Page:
Pulmonary mucormycosis is an opportunistic pulmonary fungal infection from a fungus belonging to the order Mucorales (the older term zygomycosis is no longer used).
It has to be distinguished from the related counterpart invasive pulmonary aspergillosis (IPA) as modern first-line antifungals typically used for aspergillosis lack activity against fungi causing mucormycosis 1.
Mucormycosis is not a reportable disease thus rendering the true incidence of infection unknown and may be underrecognised 2. Pulmonary mucormycosis is considered a rare disease most commonly encountered in patients with prolonged neutropaenia. Patients with a history of solid organ or hematopoietic stem cell transplantation or treatment with deferoxamine (iron-chelator) are also at risk 1.
Pulmonary infection is clinically indistinguishable from more common moulds such as invasive pulmonary aspergillosis (IPA) 1,2.
Symptoms may comprise fever refractory to broad-spectrum antibiotics, nonproductive cough, and progressive dyspnoea. Pleuritic chest pain, haemoptysis, and pleural effusion are seen less frequently. Invasion of the major pulmonary blood vessels by hyphae may lead to massive, potentially fatal haemoptysis. Invasion of adjacent organs by traversing tissue planes, including the diaphragm, chest wall, and pleura have also been described 2.
Agents of mucormycosis are ubiquitous fungi commonly found in decaying organic substrates, including but not limited to bread, fruits, vegetable matter, soil, compost piles and animal excreta. They comprise a group of filamentous fungi in the subphylum Mucormycotina with spores ranging from 3-11 µm in diameter. Thus easily aerosolised and dispersed they can cause infections in humans by either inhalation or when introduced through a cutaneous or percutaneous route. Although frequently harmless for the immunocompetent, they are capable of causing severe, frequently life-threatening infections in humans 1,2.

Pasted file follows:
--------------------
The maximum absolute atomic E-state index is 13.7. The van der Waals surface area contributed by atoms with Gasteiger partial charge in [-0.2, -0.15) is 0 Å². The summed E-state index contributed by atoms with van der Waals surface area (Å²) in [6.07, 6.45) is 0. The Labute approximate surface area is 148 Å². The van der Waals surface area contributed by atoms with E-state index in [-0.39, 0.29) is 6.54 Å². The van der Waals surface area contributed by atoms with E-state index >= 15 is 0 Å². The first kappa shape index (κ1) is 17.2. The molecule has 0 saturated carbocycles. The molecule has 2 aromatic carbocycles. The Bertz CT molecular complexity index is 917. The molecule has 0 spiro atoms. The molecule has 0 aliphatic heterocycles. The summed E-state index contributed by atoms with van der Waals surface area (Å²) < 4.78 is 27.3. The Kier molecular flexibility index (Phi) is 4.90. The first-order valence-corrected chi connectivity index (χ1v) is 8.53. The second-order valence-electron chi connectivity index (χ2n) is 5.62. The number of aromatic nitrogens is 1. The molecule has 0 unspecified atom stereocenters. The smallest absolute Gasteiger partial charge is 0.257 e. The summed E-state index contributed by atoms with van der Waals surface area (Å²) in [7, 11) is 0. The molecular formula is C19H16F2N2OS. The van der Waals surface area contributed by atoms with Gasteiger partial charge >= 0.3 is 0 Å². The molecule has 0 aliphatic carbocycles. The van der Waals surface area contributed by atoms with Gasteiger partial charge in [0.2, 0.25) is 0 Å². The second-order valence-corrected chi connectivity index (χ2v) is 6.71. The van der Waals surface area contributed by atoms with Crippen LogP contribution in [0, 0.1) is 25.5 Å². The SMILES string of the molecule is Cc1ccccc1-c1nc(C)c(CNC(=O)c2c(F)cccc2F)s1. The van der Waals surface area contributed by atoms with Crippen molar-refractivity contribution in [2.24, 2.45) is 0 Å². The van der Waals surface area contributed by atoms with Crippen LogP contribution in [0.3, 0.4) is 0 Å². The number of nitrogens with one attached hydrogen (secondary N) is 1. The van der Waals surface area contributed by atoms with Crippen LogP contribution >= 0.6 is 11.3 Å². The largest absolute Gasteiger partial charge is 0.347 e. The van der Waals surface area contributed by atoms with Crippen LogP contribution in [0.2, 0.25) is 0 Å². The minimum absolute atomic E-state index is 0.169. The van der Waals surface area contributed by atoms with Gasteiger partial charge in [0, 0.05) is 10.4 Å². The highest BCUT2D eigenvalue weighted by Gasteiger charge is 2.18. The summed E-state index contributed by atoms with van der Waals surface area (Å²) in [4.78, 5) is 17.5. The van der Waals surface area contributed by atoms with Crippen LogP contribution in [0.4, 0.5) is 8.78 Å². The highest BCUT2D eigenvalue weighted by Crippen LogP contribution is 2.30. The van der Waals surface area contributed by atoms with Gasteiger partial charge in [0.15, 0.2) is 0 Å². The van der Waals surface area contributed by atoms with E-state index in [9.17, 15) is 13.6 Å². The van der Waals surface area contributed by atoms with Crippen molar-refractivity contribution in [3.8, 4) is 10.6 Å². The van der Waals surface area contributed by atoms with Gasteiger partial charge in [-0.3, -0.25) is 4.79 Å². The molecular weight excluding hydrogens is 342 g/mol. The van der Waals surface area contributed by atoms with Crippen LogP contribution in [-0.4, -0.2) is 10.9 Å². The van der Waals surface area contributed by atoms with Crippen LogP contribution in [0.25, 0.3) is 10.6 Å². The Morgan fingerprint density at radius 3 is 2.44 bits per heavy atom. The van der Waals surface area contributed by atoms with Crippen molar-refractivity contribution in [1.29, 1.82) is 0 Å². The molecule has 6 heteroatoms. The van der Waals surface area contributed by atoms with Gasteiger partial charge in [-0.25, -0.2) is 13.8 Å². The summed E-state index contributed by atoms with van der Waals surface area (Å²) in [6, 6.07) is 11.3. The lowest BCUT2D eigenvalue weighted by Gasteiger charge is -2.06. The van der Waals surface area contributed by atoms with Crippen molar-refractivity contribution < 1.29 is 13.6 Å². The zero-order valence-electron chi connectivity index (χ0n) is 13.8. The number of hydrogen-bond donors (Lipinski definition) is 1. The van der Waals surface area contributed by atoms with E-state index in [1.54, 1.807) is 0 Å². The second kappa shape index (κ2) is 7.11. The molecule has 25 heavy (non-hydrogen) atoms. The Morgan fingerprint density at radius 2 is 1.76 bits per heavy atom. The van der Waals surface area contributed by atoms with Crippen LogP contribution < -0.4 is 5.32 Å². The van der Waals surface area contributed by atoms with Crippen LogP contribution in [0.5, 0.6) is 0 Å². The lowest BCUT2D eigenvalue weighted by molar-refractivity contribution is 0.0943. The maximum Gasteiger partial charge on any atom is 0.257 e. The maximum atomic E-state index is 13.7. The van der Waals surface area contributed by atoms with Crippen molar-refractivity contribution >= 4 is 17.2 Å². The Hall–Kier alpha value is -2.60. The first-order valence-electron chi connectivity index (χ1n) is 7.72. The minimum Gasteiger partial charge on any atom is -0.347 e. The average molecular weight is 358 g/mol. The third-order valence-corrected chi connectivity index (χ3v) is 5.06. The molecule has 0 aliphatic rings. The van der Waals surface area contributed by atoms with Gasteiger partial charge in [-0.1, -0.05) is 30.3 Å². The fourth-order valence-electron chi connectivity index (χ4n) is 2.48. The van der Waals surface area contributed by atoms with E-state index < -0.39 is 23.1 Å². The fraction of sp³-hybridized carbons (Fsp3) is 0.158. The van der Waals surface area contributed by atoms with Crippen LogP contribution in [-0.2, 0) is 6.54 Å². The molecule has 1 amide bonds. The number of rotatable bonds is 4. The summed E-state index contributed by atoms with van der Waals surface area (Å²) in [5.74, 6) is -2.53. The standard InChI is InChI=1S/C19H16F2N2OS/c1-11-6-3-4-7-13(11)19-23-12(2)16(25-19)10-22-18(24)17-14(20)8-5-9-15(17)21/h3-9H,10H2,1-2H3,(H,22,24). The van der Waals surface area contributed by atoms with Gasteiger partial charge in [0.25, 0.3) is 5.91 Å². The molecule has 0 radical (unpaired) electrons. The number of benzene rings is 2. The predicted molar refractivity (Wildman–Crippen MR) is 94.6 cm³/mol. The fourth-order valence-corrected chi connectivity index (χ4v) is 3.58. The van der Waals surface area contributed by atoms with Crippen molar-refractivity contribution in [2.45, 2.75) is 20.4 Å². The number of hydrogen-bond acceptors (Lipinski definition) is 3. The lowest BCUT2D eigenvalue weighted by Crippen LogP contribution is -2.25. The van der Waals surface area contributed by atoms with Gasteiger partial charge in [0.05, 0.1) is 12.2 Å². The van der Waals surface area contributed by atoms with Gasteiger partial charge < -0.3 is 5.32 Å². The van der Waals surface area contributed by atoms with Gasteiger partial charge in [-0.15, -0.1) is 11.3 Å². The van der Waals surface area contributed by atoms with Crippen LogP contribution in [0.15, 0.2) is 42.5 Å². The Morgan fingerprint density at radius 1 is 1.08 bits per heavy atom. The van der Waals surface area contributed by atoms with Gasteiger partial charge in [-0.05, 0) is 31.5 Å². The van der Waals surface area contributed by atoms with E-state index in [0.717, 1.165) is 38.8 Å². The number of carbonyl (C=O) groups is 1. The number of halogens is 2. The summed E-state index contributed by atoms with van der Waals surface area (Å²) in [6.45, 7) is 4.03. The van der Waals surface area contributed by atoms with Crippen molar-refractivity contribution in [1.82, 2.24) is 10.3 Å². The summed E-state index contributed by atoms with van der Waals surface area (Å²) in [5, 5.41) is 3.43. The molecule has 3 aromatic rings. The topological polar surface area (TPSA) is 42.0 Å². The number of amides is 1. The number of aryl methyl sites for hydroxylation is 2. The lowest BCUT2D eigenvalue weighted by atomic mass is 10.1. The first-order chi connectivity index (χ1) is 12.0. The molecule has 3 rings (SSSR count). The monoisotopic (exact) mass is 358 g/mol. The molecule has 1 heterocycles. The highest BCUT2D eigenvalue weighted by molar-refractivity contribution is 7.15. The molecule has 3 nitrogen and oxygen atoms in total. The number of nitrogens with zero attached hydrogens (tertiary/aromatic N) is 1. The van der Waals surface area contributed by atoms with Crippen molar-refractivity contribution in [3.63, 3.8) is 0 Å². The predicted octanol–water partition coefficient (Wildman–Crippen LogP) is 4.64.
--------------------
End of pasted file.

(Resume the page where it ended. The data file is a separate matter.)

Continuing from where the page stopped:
Pathogenesis and immunology
The innate immune response to mucormycosis is supplied by mononuclear and polymorphonuclear phagocytes. Only by overcoming these mechanisms can spores germinate into hyphal forms, i.e. the angioinvasive form of infection.
While most spores can reach the distal alveolar spaces due to their size, larger spores (>10 µm) may lodge in the nasal turbinates, potentially causing isolated sinusitis 1,2. Even immunocompetent hosts can develop slowly progressing pulmonary mucormycosis when exposed to inhalation of a high spore inoculum 1.
Clinical signs and symptoms of mucormycosis are nonspecific. Microbiological assessment usually makes the diagnosis, but can be hampered by contamination with normal flora. Samples from the nasal cavity are often included (see above). A high level of suspicion in susceptible patient populations is of paramount importance 1,2.
On CT ground-glass opacities may be encountered 3. Recently the reversed halo sign has been demonstrated as a fairly specific sign capable of suggesting the diagnosis in the correct clinical setting 3-5. In contrast to cryptogenic organising pneumonia (COP), the peripheral capsule in the reverse halo sign tends to be thicker, which is highly suggestive of mucormycosis.
However, differentiation from other infectious agents cannot be made by imaging.
Treatment and prognosis
Surgical treatment in conjunction with systemic antifungal therapy (amphotericin B being the only approved, having many side effects) has been shown to significantly improve survival compared with antifungal therapy alone 1. Prompt and effective therapy is essential for a successful outcome 1,2.
- 1. Bennett JE, Dolin R, Blaser MJ. Mandell, Douglas, and Bennett's Principles and Practice of Infectious Diseases: Expert Consult Premium Edition - Enhanced Online Features and Print, 8e. Saunders. ISBN:1455748013. Read it at Google Books - Find it at Amazon
- 2. Goldman L, Schafer AI. Goldman's Cecil Medicine: Expert Consult Premium Edition - Enhanced Online Features and Print, Single Volume. Saunders. ISBN:1437716040. (pages 1994-1997) Read it at Google Books - Find it at Amazon
- 3. Georgiadou SP, Sipsas NV, Marom EM et-al. The diagnostic value of halo and reversed halo signs for invasive mold infections in compromised hosts. Clin. Infect. Dis. 2011;52 (9): 1144-55. doi:10.1093/cid/cir122 - Free text at pubmed - Pubmed citation
- 4. Legouge C, Caillot D, Chrétien ML et-al. The reversed halo sign: pathognomonic pattern of pulmonary mucormycosis in leukemic patients with neutropenia?. Clin. Infect. Dis. 2014;58 (5): 672-8. doi:10.1093/cid/cit929 - Pubmed citation
- 5. Choo JY, Park CM, Lee HJ et-al. Sequential morphological changes in follow-up CT of pulmonary mucormycosis. Diagn Interv Radiol. 2013;20 (1): 42-6. doi:10.5152/dir.2013.13183 - Pubmed citation